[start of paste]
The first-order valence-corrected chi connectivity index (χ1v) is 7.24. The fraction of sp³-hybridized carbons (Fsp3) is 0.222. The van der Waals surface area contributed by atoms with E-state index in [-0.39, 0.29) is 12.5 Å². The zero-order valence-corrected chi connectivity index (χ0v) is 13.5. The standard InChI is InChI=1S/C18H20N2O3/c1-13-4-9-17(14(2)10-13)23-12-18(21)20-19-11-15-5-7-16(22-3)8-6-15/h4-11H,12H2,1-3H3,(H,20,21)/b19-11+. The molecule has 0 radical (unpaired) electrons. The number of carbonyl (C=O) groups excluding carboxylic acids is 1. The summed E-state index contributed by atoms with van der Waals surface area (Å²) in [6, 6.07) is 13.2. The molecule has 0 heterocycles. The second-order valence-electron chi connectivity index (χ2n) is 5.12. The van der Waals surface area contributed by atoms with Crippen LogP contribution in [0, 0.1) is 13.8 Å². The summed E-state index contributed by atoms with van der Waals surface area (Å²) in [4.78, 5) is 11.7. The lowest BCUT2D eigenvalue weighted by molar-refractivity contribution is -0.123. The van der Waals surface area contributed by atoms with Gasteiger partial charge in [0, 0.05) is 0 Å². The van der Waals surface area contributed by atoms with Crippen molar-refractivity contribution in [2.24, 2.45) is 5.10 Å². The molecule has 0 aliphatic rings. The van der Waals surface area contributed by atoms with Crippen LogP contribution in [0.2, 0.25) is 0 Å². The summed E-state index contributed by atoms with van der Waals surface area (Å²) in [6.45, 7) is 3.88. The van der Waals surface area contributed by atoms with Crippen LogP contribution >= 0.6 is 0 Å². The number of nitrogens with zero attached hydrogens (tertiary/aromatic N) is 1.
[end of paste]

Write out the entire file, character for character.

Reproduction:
The first-order valence-corrected chi connectivity index (χ1v) is 7.24. The fraction of sp³-hybridized carbons (Fsp3) is 0.222. The van der Waals surface area contributed by atoms with E-state index in [-0.39, 0.29) is 12.5 Å². The zero-order valence-corrected chi connectivity index (χ0v) is 13.5. The standard InChI is InChI=1S/C18H20N2O3/c1-13-4-9-17(14(2)10-13)23-12-18(21)20-19-11-15-5-7-16(22-3)8-6-15/h4-11H,12H2,1-3H3,(H,20,21)/b19-11+. The molecule has 0 radical (unpaired) electrons. The number of carbonyl (C=O) groups excluding carboxylic acids is 1. The summed E-state index contributed by atoms with van der Waals surface area (Å²) in [6, 6.07) is 13.2. The molecule has 0 heterocycles. The second-order valence-electron chi connectivity index (χ2n) is 5.12. The van der Waals surface area contributed by atoms with Crippen LogP contribution in [0, 0.1) is 13.8 Å². The summed E-state index contributed by atoms with van der Waals surface area (Å²) in [4.78, 5) is 11.7. The lowest BCUT2D eigenvalue weighted by molar-refractivity contribution is -0.123. The van der Waals surface area contributed by atoms with Gasteiger partial charge in [0, 0.05) is 0 Å². The van der Waals surface area contributed by atoms with Crippen molar-refractivity contribution in [2.24, 2.45) is 5.10 Å². The molecule has 0 aliphatic rings. The van der Waals surface area contributed by atoms with Crippen LogP contribution in [0.2, 0.25) is 0 Å². The summed E-state index contributed by atoms with van der Waals surface area (Å²) in [6.45, 7) is 3.88. The van der Waals surface area contributed by atoms with Crippen LogP contribution >= 0.6 is 0 Å². The number of nitrogens with zero attached hydrogens (tertiary/aromatic N) is 1.